Noise: Compared to other compact cameras we have tested, the luminance noise in the Canon SX50 HS images is higher, but color noise is nearly invisible in images taken with up to ISO 400 settings. The camera uses a very intelligent color noise filtering system which reduces color artifacts and creates a kind of film grain look in images taken with ISO 80 to 800. Higher ISO settings reduce detail reproduction and create images with the typical anti-noise filter look. Our dynamic range tests showed ambivalent results: the camera yields 10.5 f/stops, which is a good result for a compact system, but other tests in images taken with lower and especially higher ISO speed settings are remarkably lower (ISO 100: 9.49 f/stops; ISO 6400: 5.9 f/stops).

The mean/average saturation is very high (114.3 percent) and some nuances are boosted quite highly. Red colors, for example, have a very high yellow/orange rate. Center: The Canon SX50 HS creates very sharp images (for a camera with an ultra zoom lens). It showed good, but very highly saturated color reproduction.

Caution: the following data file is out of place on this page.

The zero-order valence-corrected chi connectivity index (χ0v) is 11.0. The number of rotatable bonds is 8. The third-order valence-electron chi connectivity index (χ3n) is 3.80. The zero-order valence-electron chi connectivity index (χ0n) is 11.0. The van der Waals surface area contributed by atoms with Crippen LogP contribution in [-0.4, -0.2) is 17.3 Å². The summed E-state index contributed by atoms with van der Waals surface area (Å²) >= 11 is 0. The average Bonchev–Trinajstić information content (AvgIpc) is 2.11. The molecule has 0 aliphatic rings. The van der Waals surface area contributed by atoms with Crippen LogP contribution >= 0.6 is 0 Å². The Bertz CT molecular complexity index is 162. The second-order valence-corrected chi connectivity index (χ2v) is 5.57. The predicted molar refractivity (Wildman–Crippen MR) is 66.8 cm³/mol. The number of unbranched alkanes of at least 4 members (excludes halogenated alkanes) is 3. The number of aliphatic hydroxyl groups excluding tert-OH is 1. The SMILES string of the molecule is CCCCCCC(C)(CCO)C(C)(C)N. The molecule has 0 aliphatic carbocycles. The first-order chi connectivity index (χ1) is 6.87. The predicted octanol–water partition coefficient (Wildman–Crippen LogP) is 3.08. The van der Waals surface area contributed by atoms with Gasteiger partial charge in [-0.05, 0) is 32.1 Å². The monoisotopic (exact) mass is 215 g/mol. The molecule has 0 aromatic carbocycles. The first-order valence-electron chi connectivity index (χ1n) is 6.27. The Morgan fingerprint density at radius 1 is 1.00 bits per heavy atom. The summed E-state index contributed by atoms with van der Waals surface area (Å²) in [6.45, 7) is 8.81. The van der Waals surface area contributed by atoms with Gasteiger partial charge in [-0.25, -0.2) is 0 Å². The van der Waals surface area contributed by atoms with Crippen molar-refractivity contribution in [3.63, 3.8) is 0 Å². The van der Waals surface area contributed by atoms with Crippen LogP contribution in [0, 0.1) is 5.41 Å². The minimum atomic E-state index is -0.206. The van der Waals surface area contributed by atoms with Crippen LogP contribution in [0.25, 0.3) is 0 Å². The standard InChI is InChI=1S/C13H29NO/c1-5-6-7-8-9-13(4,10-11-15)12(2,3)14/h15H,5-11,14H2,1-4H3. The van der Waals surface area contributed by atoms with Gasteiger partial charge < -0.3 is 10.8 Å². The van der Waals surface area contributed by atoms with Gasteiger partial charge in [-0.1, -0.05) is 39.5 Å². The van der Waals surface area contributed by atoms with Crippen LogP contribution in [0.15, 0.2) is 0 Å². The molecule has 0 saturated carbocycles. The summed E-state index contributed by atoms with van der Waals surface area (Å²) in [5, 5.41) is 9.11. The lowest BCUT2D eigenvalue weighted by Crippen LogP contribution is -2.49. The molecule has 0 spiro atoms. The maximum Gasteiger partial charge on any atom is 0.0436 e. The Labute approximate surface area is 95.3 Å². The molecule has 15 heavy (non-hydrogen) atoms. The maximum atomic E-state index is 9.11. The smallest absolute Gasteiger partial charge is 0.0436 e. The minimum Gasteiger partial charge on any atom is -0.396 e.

+ Extreme ultra zoom lens (50x) with up to 1200mm (35mm film equivalent)
+ Very robust body
+ Easy, fast SLR-like handling
+ Very good resolution, noise, light falloff, and distortion results
+ Many manual settings for creative work
+ Full HD video

- Low-resolution electronic viewfinder (202,000 RGB dots)
- Smallish LCD screen (2.8”) with average resolution (461,000 RGB dots)

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The Canon PowerShot SX50 HS has an MSRP of $429. For more information, visit

Lab results and test images by BetterNet, our TIPA-affiliated testing lab. Edited by George Schaub.